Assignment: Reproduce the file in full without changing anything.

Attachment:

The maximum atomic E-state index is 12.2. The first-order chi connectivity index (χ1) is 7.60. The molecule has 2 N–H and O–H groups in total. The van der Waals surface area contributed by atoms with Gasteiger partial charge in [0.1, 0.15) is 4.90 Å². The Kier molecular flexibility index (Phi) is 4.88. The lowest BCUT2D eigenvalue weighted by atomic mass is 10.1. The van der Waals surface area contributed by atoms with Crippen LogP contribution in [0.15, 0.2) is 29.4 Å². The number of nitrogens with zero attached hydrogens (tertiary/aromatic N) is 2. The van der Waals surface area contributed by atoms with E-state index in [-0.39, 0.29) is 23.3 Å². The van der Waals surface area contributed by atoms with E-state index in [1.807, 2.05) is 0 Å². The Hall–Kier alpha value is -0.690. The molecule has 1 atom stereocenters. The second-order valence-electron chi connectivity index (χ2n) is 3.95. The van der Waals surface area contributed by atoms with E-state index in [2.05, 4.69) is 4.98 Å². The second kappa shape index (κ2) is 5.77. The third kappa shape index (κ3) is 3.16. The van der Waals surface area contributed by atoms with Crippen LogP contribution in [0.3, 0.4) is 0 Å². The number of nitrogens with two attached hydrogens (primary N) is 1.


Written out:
The maximum atomic E-state index is 12.2. The first-order chi connectivity index (χ1) is 7.60. The molecule has 2 N–H and O–H groups in total. The van der Waals surface area contributed by atoms with Gasteiger partial charge in [0.1, 0.15) is 4.90 Å². The Kier molecular flexibility index (Phi) is 4.88. The lowest BCUT2D eigenvalue weighted by atomic mass is 10.1. The van der Waals surface area contributed by atoms with Crippen LogP contribution in [0.15, 0.2) is 29.4 Å². The number of nitrogens with zero attached hydrogens (tertiary/aromatic N) is 2. The van der Waals surface area contributed by atoms with E-state index in [-0.39, 0.29) is 23.3 Å². The van der Waals surface area contributed by atoms with E-state index in [1.807, 2.05) is 0 Å². The Hall–Kier alpha value is -0.690. The molecule has 1 atom stereocenters. The second-order valence-electron chi connectivity index (χ2n) is 3.95. The van der Waals surface area contributed by atoms with E-state index in [2.05, 4.69) is 4.98 Å². The second kappa shape index (κ2) is 5.77. The third kappa shape index (κ3) is 3.16. The van der Waals surface area contributed by atoms with Crippen LogP contribution in [0.3, 0.4) is 0 Å². The number of nitrogens with two attached hydrogens (primary N) is 1.